Because I have written a book about my child, who has Asperger’s Syndrome, I am often asked to suggest advice to parents in similar situations. I’m happy to do so.
By: Sophie Walker
I begin this article with a confession: When it comes to your child, I don’t know what I’m talking about.
Because I have written a book about my child, who has Asperger’s Syndrome, I am often asked to suggest advice to parents in similar situations. And I’m always really happy to do so because I know from experience how hard it can be to find the right kind of support.
My book started off as a blog. I was trying to wrangle a daily torrent of emotions and experiences – subdue and make sense of them – by putting them down as words on a page. I wanted to understand what was happening to my daughter and me as we emerged after years of questions and referrals and finally diagnosis, and were left alone to get on with our lives. I wanted to understand what would happen to us next. I wanted to see if what I thought was happening was really happening – the hurt and the isolation at times seemed extraordinarily unfair and disproportionate. And I wanted to understand what it was that I was supposed to be doing to improve the situation.
I was very far from being an expert on autism, much less on parenting.
So now, when I find myself being asked what guidance I can offer to other parents of children who are on the autism spectrum, or have special educational needs, or a particular disability, my first thought is: me? I don’t know anything about your child.
But you do.
You know your child better than anyone else in the world, no matter how many letters anyone else may have after their name or how many educational qualifications they may have. You know when something is off. And you know when you need to keep pushing to fix it. Don’t let other people persuade you to go away or to subside quietly. Don’t let other people tell you it’s one thing when you think it’s something else entirely.
That said, don’t reject the medical or teaching community. Many of the answers and support you need are there. Many of the people who can make things better for you and your child are there. If help is not coming quickly or easily, remember: you have the right to keep asking. This point can sometimes be a hard one to remember when others keep putting up walls.
While you’re pushing, and asking, and trying to knock down walls; while you’re traipsing from place to place to place; or while you are sitting at home with your child and wondering what is happening to you both, remember: You are not alone.
This one’s a big one, so I’m going to say it again. You are not alone. You think every other parent out there has perfect children and a worry-free existence? Pffft. Of course not. That said, what you may be worrying about at this point, if there are paediatricians and psychologists involved, goes beyond everyday concerns. But that doesn’t mean you are alone. Far from it. There is a big community out there – a whole host of people who have been through what you’ve been through or are going through it right now, right alongside you. The Internet is a wonderful first reference to find people to talk to. (Just don’t ever google your child’s symptoms or behavior before talking to a professional first.) From there you will find local support groups. Not got one? Start one. I guarantee you – grateful parents will come out of the woodwork at you. You’ll never have so much company.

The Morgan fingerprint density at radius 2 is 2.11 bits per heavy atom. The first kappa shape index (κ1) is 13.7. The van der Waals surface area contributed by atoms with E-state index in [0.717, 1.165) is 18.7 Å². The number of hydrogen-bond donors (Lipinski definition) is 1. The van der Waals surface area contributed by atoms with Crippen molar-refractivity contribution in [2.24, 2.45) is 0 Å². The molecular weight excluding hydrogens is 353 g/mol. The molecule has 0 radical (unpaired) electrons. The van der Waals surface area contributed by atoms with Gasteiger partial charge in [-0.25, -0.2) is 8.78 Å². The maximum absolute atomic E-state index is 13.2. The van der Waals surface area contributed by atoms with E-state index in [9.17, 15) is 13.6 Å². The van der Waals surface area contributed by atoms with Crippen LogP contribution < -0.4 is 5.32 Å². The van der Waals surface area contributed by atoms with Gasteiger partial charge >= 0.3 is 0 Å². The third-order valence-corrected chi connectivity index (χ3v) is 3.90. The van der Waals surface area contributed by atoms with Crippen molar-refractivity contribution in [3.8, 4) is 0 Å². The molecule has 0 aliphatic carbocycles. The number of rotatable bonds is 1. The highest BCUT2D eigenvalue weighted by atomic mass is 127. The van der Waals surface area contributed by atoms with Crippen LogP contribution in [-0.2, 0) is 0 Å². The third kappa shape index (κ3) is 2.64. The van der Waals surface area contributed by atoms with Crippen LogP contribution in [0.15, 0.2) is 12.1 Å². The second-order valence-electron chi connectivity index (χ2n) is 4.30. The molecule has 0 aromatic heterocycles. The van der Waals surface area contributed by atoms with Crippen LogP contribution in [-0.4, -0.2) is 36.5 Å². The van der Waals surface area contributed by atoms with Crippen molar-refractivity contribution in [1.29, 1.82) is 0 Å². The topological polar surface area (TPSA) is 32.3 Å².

However, there will most likely be times when you want everyone – including your precious child – to go away and leave you alone. This is entirely understandable. You must make sure that this happens. You are most likely the glue keeping everyone else together in the scenario that is your life at the moment. It’s important to keep yourself together in order that you can keep on keeping everyone else together.
So take some time for yourself. Don’t say you can’t. Work out ways that you can. Ask a relative to help look after your child. Ask a neighbor. Find out about respite schemes. If you work, do something productive in your lunch hour. Try to ensure that some of what you do during this time for yourself is purely physical. Raise your heartbeat, not your blood pressure. Feel the endorphins kick in and remind you that life is good, that you are strong and that you can keep going. Because you can.
And that’s the most important thing of all. You may feel that you can’t do this. You may feel that your life has turned into a tragedy, or drudgery, something exhausting and joyless. At this point, tell yourself that what you are experiencing now is a short period of unhappiness and difficulty in what will be a long and happy life. You can do this. There are lots of people who love you. There are lots of people who are rooting for you. I am rooting for you and I haven’t even met you yet.
About the Author:
Sophie Walker is the author of Grace, Under Pressure. She has been a reporter for Reuters News Agency for sixteen years and has worked as a foreign correspondent traveling to Iraq and Afghanistan with Prime Ministers Tony Blair and Gordon Brown. She lives in London. Visit Sophie online or on Twitter @sophierunning.
This article is based on the book Grace, Under Pressure: A Girl with Asperger’s and Her Marathon Mom © 2013 by Sophie Walker. Printed with permission of New World Library www.newworldlibrary.com
Watch this short video by Sophie Walker as she tells us why she started to run.
Photo: Thomas Faivre